Cover photo of the album shows Chakdor (at middle in gold-coloured shirt), Pema Trinley (in maroon shirt on right) and musician Khenrap (on left in black shirt).
Singers Pema Trinley, 22, and Chakdor, 32, from Me'urama nomadic village in Ngaba (Aba) were first detained in July 2012 days after the release of the album, entitled 'The Agony of Unhealed Wounds'. News of their sentencing in February has only emerged recently. Their music DVD included songs in praise of the Dalai Lama, exiled head of Kirti monastery Kirti Rinpoche, and Sikyong Lobsang Sangay, the Tibetan political leader in exile. The singers' families have not been able to see them since they were imprisoned, and their current location is unknown.
A musician called Khenrap and lyricist Nyagdompo who worked on the album have disappeared, according to the Tibetan Center for Human Rights and Democracy. The lyrics of the song on the album about the Dalai Lama refer to him as the 'wish-fulfilling jewel' “Who sees the three times / Is exiled to the ends of the earth / Can [we] forget it from our hearts? / On the summit of the red mountain / The face of snow lion flag / Is engulfed in the darkness / Does that appear in [your] mind's eye?”
The songs also included lyrics about the self-immolations in Tibet, with specific references to the first self-immolations in Tibet, Kirti monks Tapey on February 27, 2009 and Phuntsog on March 16, 2011. According to exile Tibetan sources, Chakdor is a close relation of a young Tibetan man called Chopa who died after he self-immolated on August 10, 2012, in Me'urama, Ngaba.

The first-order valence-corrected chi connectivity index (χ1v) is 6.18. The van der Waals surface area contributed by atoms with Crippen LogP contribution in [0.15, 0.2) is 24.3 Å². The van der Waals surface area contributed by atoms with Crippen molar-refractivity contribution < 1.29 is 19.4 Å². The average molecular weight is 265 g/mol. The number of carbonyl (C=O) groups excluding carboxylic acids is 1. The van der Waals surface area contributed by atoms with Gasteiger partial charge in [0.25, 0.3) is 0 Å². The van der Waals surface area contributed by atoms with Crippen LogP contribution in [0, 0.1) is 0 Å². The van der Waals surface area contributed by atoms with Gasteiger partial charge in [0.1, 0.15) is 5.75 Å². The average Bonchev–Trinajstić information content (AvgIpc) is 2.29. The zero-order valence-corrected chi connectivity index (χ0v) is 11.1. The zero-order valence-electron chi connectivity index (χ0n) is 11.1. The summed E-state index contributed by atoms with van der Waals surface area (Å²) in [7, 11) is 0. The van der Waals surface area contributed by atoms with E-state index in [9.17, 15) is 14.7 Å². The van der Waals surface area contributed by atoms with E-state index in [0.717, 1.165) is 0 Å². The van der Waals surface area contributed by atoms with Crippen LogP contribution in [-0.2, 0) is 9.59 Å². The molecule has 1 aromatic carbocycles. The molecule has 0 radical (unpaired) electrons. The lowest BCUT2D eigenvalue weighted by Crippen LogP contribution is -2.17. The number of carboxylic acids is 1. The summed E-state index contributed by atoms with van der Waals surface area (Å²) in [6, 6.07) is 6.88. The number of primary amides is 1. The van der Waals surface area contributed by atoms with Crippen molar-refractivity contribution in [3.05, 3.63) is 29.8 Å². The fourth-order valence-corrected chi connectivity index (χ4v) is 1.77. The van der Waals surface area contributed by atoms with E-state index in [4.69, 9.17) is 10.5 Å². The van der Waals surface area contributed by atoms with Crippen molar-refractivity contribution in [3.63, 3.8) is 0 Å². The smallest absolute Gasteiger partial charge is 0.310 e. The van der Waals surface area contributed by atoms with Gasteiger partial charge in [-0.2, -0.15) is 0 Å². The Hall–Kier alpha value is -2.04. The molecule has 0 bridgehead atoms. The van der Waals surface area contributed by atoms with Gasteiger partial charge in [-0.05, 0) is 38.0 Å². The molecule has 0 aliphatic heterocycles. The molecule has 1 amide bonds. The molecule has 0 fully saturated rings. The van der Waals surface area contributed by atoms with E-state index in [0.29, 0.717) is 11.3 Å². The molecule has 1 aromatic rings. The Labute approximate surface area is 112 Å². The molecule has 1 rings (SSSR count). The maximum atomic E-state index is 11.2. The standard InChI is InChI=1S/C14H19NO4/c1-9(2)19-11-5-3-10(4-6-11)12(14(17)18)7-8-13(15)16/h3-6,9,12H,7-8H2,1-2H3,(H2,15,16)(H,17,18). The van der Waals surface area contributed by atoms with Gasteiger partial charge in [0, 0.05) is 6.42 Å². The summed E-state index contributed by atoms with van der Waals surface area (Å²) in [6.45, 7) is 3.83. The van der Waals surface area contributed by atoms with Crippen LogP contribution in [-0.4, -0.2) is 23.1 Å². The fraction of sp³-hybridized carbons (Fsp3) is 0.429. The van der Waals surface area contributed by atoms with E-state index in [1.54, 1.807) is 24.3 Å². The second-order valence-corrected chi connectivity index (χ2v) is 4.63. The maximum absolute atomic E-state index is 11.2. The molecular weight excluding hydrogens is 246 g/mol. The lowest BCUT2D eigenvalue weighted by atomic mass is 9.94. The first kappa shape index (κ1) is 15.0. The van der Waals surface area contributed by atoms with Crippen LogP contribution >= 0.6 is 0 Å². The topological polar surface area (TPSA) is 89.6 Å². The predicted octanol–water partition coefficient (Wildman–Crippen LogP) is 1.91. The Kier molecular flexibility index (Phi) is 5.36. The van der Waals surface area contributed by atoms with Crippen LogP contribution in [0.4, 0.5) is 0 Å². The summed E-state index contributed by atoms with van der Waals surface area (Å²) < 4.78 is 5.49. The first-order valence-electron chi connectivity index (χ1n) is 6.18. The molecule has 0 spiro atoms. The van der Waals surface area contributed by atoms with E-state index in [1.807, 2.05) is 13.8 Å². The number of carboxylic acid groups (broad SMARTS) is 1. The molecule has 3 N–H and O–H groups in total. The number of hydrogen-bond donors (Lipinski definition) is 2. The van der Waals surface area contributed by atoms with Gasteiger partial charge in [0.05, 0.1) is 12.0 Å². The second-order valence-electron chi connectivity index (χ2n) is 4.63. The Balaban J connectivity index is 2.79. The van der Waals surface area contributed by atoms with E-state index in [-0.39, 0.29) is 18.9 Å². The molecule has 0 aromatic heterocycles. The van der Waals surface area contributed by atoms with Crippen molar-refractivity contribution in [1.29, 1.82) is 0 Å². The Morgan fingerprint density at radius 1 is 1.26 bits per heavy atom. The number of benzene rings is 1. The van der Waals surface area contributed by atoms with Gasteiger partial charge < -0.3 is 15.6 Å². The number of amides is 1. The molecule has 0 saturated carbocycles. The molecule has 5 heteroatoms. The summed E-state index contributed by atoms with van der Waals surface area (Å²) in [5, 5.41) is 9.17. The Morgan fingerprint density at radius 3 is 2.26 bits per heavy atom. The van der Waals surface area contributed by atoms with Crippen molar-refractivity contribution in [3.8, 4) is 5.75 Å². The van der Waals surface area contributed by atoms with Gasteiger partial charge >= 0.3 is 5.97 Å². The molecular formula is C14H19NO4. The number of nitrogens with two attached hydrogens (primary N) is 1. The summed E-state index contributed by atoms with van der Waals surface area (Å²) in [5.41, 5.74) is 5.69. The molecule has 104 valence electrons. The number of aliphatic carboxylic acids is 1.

Tashi Dhondup, a popular Tibetan singer from Amdo, served 14 months in a labor camp after he issued an album of songs in 2009 called 'Torture Without Wounds' containing lyrics that express his pain over the situation in Tibet.
Tibetan singers and writers have been at the forefront of a vibrant literary and cultural resurgence in Tibet since protests against government policy and in support of the Dalai Lama swept across the plateau from March, 2008. Expressions of grief and sorrow to the self-immolations have emerged in both music videos, blogs and poetry, indicating both the significance of the actions as statements, and the developing and resolute sense of Tibetan solidarity and unity across Tibetan areas.
Characterised by some Tibetans in exile as a 'tsampa revolution' — referring to the Tibetan roasted barley staple as a symbol of Tibetan identity that transcends sect and regionalism — a younger generation of Tibetans is developing new strategies and new modes of expression to counter censorship and political repression. Artists create work that employs Tibetan motifs in unconventional ways; rap and hip-hop songs make metaphorical allusions to the Dalai Lama or the Karmapa in exile, and virtual and real 'pure language' communities are created to protect the Tibetan language.
—edited from a post by the International Campaign for Tibet, June 19, 2013